Maciej A. Czyzewski Blog Talks About

Application cache in HTML5

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Often there is no time to retrieve packages again. It’s becoming increasingly important for web-based applications to be accessible offline.

Diagram

The cache manifest in HTML5 is a software storage feature which provides the ability to access a web application even without a network connection.

Advantages:

  • Offline browsing - users can navigate your full site when they’re offline
  • Speed - resources come straight from disk, no trip to the network
  • Resilience - if your site goes down for “standard”, your users will get the offline experience

Disadvantages:

  • Outdated - packages don’t resent automatically
  • Storage limit - between 5 MB to 10 MB

Referencing

To enable the application cache for an app, include the manifest attribute on the document’s html tag:

<html manifest="example.appcache">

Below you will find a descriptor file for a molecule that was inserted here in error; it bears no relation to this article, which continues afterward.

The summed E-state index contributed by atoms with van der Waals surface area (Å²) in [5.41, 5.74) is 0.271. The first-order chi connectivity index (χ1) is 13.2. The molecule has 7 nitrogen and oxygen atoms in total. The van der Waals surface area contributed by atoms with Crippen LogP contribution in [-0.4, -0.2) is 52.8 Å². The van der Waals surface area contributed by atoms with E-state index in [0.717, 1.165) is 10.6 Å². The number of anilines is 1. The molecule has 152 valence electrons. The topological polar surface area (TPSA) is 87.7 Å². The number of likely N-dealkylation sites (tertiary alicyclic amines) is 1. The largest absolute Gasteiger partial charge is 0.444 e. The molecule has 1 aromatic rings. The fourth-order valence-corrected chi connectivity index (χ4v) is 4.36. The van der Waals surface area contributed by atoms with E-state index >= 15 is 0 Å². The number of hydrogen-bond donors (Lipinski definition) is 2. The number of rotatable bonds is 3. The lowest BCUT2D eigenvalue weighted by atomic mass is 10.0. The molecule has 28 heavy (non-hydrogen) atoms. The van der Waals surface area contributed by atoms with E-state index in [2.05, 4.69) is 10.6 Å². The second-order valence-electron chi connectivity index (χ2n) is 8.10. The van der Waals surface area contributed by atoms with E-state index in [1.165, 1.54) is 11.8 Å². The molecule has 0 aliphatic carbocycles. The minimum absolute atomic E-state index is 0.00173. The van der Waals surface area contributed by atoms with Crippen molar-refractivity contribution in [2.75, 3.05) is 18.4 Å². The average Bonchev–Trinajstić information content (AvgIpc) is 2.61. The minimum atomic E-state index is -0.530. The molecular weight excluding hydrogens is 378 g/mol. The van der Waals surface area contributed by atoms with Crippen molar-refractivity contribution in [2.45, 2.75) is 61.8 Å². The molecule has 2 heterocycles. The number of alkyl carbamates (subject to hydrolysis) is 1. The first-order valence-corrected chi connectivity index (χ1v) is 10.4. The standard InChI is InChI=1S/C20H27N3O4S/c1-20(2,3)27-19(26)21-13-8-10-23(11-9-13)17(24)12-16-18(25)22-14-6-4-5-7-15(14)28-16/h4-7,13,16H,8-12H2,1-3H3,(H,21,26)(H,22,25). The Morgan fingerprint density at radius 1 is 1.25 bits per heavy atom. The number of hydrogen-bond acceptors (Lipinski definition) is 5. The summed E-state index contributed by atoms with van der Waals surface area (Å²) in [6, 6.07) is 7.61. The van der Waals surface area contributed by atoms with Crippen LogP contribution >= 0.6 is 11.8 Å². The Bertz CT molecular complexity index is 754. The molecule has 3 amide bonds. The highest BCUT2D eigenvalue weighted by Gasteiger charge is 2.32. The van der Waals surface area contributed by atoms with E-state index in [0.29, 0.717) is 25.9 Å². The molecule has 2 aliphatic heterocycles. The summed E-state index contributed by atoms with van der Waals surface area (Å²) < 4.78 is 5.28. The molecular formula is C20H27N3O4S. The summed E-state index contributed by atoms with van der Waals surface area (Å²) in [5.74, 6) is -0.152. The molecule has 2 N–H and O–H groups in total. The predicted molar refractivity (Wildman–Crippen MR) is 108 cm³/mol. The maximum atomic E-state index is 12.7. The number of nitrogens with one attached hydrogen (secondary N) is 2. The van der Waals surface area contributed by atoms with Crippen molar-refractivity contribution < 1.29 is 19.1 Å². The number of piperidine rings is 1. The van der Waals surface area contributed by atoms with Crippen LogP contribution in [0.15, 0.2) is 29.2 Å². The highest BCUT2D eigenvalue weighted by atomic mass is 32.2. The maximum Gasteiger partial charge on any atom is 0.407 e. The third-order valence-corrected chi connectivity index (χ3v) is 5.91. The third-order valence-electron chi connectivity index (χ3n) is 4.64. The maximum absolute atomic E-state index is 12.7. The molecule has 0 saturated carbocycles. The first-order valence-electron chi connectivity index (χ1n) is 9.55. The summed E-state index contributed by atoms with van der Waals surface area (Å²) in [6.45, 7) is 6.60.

...
</html>

A manifest file must be served with the mime-type text/cache-manifest. You may need to add a custom file type to your web server or .htaccess configuration.

For example, to serve this mime-type in Apache, add this line to your config file:

AddType text/cache-manifest .appcache

Structure

The manifest is a separate file you link to via the manifest attribute on the html element. A simple manifest looks something like this:

CACHE MANIFEST
# 2014-01-01:v5

# Explicitly cached
CACHE:
favicon.ico
index.html
styles/main.css
scripts/main.js
images/logo.png

# Resources that require the user to be online
NETWORK:
*

Status

The window.applicationCache object is your programmatic access the browser’s app cache. It’s status property is useful for checking the current state of the cache:

var appCache = window.applicationCache;

// appCache.status

// UNCACHED     == 0
// IDLE         == 1
// CHECKING     == 2
// DOWNLOADING  == 3
// UPDATEREADY  == 4
// OBSOLETE     == 5

Jekyll

If you are using jekyll, you can do this things easily:

---
---
CACHE MANIFEST
# {{ site.time | date_to_xmlschema }}
# here, list of your files...